Meanwhile, Assad’s government is signaling its confidence in ways large and small. Earlier this month, the Damascus International Fair — once a showpiece of economic and technological prowess, attracting investors from across the Arab world and beyond — was held for the first time since being shuttered early in the war.
“The fair is the gateway for the declaration of victory in Syria,” its director, Fares Kartali, said by telephone from Damascus.
Meanwhile, those who had hoped to drive out Assad see a bleak realpolitik playing out among countries that the opposition counted as backers. Abu Zaid, the opposition spokesman, said France and other European powers are more interested in stanching the flow of Syrian refugees and stabilizing the country enough to send many of those already in Europe back.
He and other opposition figures chastised the Obama and Trump administrations, saying the U.S. had all but abdicated the wider battle to Russia while it focused on countering Islamic State and Al Qaeda. Although President Trump ordered an airstrike on Syria after its forces were reported to have carried out a chemical weapons attack in April, he also has steered clear of calls for Assad’s removal.
Other than a desire to combat jihadist groups, “it’s as if the U.S. doesn’t care,” said Abu Zaid.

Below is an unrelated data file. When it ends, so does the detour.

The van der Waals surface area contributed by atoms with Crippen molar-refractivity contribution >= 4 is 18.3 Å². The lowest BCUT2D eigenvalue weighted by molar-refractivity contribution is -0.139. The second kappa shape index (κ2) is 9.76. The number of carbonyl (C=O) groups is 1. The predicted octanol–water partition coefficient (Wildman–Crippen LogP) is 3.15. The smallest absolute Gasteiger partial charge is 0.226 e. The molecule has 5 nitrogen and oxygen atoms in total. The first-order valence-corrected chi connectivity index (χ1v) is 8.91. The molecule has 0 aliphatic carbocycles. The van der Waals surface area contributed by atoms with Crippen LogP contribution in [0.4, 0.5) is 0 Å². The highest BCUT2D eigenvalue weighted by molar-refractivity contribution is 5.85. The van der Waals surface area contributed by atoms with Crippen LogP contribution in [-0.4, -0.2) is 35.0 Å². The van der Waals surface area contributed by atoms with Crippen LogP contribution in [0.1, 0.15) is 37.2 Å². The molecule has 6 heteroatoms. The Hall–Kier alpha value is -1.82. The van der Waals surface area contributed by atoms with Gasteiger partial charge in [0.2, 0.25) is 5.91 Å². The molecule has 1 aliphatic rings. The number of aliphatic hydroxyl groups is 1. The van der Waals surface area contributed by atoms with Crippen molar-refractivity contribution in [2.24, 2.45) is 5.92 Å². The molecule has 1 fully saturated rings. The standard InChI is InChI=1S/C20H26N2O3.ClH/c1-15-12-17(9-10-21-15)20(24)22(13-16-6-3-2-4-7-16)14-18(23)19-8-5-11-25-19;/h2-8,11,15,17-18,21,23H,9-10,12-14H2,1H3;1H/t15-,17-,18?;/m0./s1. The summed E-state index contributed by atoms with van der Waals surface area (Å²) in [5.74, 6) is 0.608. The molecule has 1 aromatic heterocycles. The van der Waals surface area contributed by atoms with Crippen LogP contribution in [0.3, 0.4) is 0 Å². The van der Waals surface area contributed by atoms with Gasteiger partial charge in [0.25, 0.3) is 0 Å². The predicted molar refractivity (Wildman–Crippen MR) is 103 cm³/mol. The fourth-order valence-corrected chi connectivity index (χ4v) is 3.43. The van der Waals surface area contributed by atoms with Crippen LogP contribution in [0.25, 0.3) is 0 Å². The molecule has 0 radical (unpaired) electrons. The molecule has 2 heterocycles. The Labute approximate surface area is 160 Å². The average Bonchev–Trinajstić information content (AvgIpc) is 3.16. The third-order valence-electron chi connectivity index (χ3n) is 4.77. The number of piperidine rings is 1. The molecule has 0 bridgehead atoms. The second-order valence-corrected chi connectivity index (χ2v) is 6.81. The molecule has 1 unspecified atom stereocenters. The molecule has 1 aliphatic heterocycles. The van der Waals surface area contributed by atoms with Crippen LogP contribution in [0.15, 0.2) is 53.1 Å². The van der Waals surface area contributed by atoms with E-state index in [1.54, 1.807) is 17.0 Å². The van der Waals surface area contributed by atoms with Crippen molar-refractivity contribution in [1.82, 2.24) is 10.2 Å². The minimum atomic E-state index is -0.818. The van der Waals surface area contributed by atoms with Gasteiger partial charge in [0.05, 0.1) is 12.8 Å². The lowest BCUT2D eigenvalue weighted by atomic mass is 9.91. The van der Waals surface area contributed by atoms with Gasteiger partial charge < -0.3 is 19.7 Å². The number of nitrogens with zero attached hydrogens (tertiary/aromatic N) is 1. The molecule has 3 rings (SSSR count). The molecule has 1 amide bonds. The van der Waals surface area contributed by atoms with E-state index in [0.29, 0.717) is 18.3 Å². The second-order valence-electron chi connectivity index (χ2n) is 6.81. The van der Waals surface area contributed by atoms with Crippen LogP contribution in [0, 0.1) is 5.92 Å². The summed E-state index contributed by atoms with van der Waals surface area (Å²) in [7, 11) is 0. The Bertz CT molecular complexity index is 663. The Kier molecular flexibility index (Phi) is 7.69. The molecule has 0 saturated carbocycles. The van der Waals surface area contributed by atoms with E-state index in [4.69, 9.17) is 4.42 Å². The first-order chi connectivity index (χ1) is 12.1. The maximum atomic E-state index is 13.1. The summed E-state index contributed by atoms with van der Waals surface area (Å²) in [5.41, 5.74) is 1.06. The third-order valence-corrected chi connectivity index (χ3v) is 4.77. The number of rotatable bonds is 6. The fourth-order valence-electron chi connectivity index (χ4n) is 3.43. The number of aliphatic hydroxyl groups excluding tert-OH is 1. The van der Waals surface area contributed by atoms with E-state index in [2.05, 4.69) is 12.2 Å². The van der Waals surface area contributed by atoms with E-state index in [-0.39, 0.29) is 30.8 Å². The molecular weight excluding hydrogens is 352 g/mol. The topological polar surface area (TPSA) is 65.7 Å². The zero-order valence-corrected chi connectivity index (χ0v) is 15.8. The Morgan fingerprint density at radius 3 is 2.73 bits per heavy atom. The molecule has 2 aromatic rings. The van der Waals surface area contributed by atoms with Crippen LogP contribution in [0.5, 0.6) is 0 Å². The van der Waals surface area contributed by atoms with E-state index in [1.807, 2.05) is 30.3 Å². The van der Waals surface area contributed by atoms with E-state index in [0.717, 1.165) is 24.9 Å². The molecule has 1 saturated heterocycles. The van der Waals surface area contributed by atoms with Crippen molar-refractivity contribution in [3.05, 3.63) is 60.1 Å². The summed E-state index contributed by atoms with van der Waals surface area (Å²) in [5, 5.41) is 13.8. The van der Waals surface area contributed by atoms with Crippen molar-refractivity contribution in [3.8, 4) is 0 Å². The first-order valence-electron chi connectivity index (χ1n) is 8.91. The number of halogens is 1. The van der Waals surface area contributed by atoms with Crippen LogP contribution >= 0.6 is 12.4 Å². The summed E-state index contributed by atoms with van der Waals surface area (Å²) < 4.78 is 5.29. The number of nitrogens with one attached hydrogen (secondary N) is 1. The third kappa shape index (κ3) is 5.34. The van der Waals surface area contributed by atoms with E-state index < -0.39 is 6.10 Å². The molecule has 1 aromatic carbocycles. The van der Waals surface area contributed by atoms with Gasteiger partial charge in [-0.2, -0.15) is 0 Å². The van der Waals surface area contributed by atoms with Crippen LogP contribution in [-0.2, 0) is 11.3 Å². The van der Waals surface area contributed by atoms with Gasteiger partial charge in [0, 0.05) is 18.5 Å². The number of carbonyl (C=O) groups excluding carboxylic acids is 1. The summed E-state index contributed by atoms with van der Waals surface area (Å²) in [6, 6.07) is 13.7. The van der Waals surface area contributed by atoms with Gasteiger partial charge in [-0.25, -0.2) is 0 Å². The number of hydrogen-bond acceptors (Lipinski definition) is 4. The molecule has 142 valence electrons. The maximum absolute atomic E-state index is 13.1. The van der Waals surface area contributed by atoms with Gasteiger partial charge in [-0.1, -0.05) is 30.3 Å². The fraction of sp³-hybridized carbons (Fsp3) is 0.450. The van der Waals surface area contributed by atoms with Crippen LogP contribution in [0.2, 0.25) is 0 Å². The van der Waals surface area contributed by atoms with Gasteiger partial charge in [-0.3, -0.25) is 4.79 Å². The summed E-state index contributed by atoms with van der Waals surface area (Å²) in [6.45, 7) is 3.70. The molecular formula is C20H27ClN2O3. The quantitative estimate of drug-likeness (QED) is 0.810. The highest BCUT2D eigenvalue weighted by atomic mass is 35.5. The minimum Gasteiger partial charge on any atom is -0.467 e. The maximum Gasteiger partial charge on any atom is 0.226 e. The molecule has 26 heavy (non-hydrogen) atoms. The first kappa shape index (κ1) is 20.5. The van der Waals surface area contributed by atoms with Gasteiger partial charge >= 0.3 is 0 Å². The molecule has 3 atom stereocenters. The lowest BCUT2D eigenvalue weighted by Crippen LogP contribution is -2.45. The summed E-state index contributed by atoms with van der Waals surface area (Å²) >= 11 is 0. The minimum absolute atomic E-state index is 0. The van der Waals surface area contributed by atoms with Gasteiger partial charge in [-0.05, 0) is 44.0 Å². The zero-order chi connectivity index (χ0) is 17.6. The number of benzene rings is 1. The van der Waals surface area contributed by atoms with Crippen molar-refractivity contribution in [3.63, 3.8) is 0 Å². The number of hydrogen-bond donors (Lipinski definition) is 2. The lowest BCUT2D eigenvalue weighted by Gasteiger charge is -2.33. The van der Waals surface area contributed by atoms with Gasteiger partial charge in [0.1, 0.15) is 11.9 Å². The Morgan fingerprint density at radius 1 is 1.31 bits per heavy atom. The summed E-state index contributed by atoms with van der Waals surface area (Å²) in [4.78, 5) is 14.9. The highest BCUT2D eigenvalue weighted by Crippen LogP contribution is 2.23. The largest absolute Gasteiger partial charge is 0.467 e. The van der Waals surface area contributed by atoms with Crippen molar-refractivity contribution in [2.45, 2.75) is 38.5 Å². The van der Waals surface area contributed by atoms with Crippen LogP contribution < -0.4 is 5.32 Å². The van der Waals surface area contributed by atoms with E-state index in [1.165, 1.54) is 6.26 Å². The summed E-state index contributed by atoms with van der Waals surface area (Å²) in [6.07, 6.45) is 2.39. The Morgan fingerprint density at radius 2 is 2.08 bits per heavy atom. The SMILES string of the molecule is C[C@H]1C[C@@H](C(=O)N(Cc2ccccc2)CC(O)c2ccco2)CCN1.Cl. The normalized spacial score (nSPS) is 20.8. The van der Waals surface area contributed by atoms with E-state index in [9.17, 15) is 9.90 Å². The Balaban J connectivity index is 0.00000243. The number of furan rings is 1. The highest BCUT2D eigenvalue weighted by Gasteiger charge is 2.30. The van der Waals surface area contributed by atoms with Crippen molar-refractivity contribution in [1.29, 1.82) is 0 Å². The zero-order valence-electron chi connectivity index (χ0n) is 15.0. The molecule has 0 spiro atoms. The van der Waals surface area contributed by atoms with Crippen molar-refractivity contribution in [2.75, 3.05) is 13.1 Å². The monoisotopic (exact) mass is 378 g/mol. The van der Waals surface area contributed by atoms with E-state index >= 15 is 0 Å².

Yet the opposition itself has often been its own worst enemy. Plagued by internal divisions, with different factions beholden to often competing interests, it was only able to mount a serious challenge to government forces when self-styled “moderate” forces were allied with Islamist groups, including Al Qaeda’s onetime affiliate, Al Nusra Front.
Not only were those groups anathema to the West, they were excluded or refused to take part in the tortuous U.N.-brokered negotiations between the government and the opposition in Geneva and Kazakhstan’s capital, Astana. That has meant that most of the groups participating in the diplomatic process have very little actual power on the battlefield.
Damascus, meanwhile, has achieved battlefield gains that have cemented Assad’s grip over what policymakers like to call “useful Syria.” Damascus, Aleppo, Homs and the coastal Mediterranean cities of Tartous and Latakia are firmly in Assad’s hands. His forces’ march to the east has brought desperately needed energy supplies back under government control.
All these factors have led to a wide-scale campaign to “recycle the regime,” said Yahya Aridi, an opposition spokesman and member of the Saudi-backed High Negotiations Committee, the rebels’ top representative body.
In the longer term, those who bet on Assad’s defeat will now likely find themselves shut out of a lucrative rebuilding effort — part of a larger geopolitical pivot on the part of Syria’s leadership. Iran, Russia and China are well-positioned to reap the bonanza of a reconstruction projected by the World Bank to cost $226 billion.
Assad, in a speech earlier this month, described a policy of turning “toward the East.”
With more U.N.-mediated talks on tap in Geneva, the opposition, though publicly holding fast to its demand for Assad’s departure, is being steadily prodded toward a new vision — not only by external forces, but by a desperately war-weary nation.
“There do not appear, at this stage, any realistic options for Assad’s departure, absent a dramatic escalation of the conflict, or a lucky shot,” said Andrew Parasiliti of the Center for Global Risk and Security at the Rand Corp. “Many Syrians also just want to get on with their lives.”
Special correspondent Bulos reported from Amman and Times staff writer King from Washington.